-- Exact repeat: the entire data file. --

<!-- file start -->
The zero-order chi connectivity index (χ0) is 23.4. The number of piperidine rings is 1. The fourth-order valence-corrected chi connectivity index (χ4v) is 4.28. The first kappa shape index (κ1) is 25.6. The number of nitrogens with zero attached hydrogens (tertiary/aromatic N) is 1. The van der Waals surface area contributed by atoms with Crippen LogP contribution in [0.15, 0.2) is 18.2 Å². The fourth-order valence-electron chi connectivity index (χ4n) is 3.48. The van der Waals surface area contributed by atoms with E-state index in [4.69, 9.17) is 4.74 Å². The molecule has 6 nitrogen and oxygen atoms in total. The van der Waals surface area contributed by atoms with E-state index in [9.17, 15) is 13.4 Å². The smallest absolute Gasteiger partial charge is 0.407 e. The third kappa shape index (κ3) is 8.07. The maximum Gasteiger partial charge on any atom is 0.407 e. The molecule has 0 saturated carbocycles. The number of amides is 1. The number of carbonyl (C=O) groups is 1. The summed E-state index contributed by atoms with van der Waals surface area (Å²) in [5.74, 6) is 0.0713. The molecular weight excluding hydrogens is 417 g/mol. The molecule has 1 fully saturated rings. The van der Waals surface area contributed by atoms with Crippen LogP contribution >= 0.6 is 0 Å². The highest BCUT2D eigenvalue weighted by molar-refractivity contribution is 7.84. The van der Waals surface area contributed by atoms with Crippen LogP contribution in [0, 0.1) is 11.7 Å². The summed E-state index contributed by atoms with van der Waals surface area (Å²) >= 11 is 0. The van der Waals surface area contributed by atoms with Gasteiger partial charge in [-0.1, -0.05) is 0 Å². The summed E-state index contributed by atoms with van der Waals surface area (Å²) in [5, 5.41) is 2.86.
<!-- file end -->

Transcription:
The zero-order chi connectivity index (χ0) is 23.4. The number of piperidine rings is 1. The fourth-order valence-corrected chi connectivity index (χ4v) is 4.28. The first kappa shape index (κ1) is 25.6. The number of nitrogens with zero attached hydrogens (tertiary/aromatic N) is 1. The van der Waals surface area contributed by atoms with Crippen LogP contribution in [0.15, 0.2) is 18.2 Å². The fourth-order valence-electron chi connectivity index (χ4n) is 3.48. The van der Waals surface area contributed by atoms with E-state index in [4.69, 9.17) is 4.74 Å². The molecule has 6 nitrogen and oxygen atoms in total. The van der Waals surface area contributed by atoms with E-state index in [9.17, 15) is 13.4 Å². The smallest absolute Gasteiger partial charge is 0.407 e. The third kappa shape index (κ3) is 8.07. The maximum Gasteiger partial charge on any atom is 0.407 e. The molecule has 0 saturated carbocycles. The number of amides is 1. The number of carbonyl (C=O) groups is 1. The summed E-state index contributed by atoms with van der Waals surface area (Å²) in [5.74, 6) is 0.0713. The molecular weight excluding hydrogens is 417 g/mol. The molecule has 1 fully saturated rings. The van der Waals surface area contributed by atoms with Crippen LogP contribution >= 0.6 is 0 Å². The highest BCUT2D eigenvalue weighted by molar-refractivity contribution is 7.84. The van der Waals surface area contributed by atoms with Crippen LogP contribution in [0, 0.1) is 11.7 Å². The summed E-state index contributed by atoms with van der Waals surface area (Å²) >= 11 is 0. The van der Waals surface area contributed by atoms with Gasteiger partial charge in [-0.1, -0.05) is 0 Å². The summed E-state index contributed by atoms with van der Waals surface area (Å²) in [5, 5.41) is 2.86.